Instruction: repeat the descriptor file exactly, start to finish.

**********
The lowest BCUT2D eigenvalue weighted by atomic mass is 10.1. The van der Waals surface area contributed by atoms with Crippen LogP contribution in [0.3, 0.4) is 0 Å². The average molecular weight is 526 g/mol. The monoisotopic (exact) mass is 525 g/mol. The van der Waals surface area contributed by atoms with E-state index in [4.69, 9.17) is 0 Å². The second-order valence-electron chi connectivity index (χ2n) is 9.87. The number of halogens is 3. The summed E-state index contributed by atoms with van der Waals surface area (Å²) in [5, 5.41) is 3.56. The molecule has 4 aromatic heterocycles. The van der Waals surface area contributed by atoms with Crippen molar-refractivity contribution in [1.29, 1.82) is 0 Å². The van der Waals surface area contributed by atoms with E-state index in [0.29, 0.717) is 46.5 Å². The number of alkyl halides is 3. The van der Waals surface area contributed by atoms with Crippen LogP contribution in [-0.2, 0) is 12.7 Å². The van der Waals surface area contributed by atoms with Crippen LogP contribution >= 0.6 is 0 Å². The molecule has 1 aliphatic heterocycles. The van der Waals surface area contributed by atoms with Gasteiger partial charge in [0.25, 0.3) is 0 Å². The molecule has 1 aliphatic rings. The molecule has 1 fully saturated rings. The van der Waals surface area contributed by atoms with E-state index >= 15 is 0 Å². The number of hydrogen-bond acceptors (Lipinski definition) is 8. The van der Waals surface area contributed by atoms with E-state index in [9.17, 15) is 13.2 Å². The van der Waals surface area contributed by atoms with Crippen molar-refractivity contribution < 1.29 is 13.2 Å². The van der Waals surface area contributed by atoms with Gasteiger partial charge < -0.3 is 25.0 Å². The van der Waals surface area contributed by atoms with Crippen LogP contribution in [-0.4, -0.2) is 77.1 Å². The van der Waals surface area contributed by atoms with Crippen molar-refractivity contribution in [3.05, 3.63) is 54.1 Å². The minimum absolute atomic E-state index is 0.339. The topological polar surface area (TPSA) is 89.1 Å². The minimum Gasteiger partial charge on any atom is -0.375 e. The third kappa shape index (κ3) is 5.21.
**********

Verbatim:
The lowest BCUT2D eigenvalue weighted by atomic mass is 10.1. The van der Waals surface area contributed by atoms with Crippen LogP contribution in [0.3, 0.4) is 0 Å². The average molecular weight is 526 g/mol. The monoisotopic (exact) mass is 525 g/mol. The van der Waals surface area contributed by atoms with E-state index in [4.69, 9.17) is 0 Å². The second-order valence-electron chi connectivity index (χ2n) is 9.87. The number of halogens is 3. The summed E-state index contributed by atoms with van der Waals surface area (Å²) in [5, 5.41) is 3.56. The molecule has 4 aromatic heterocycles. The van der Waals surface area contributed by atoms with Crippen molar-refractivity contribution in [1.29, 1.82) is 0 Å². The van der Waals surface area contributed by atoms with E-state index in [0.29, 0.717) is 46.5 Å². The number of alkyl halides is 3. The van der Waals surface area contributed by atoms with Crippen LogP contribution in [-0.2, 0) is 12.7 Å². The van der Waals surface area contributed by atoms with Crippen LogP contribution >= 0.6 is 0 Å². The molecule has 1 aliphatic heterocycles. The van der Waals surface area contributed by atoms with Gasteiger partial charge in [0.25, 0.3) is 0 Å². The molecule has 1 aliphatic rings. The molecule has 1 fully saturated rings. The van der Waals surface area contributed by atoms with E-state index >= 15 is 0 Å². The number of hydrogen-bond acceptors (Lipinski definition) is 8. The van der Waals surface area contributed by atoms with E-state index in [9.17, 15) is 13.2 Å². The van der Waals surface area contributed by atoms with Crippen molar-refractivity contribution < 1.29 is 13.2 Å². The van der Waals surface area contributed by atoms with Gasteiger partial charge < -0.3 is 25.0 Å². The van der Waals surface area contributed by atoms with Crippen LogP contribution in [-0.4, -0.2) is 77.1 Å². The van der Waals surface area contributed by atoms with Crippen molar-refractivity contribution in [3.05, 3.63) is 54.1 Å². The minimum absolute atomic E-state index is 0.339. The topological polar surface area (TPSA) is 89.1 Å². The minimum Gasteiger partial charge on any atom is -0.375 e. The third kappa shape index (κ3) is 5.21.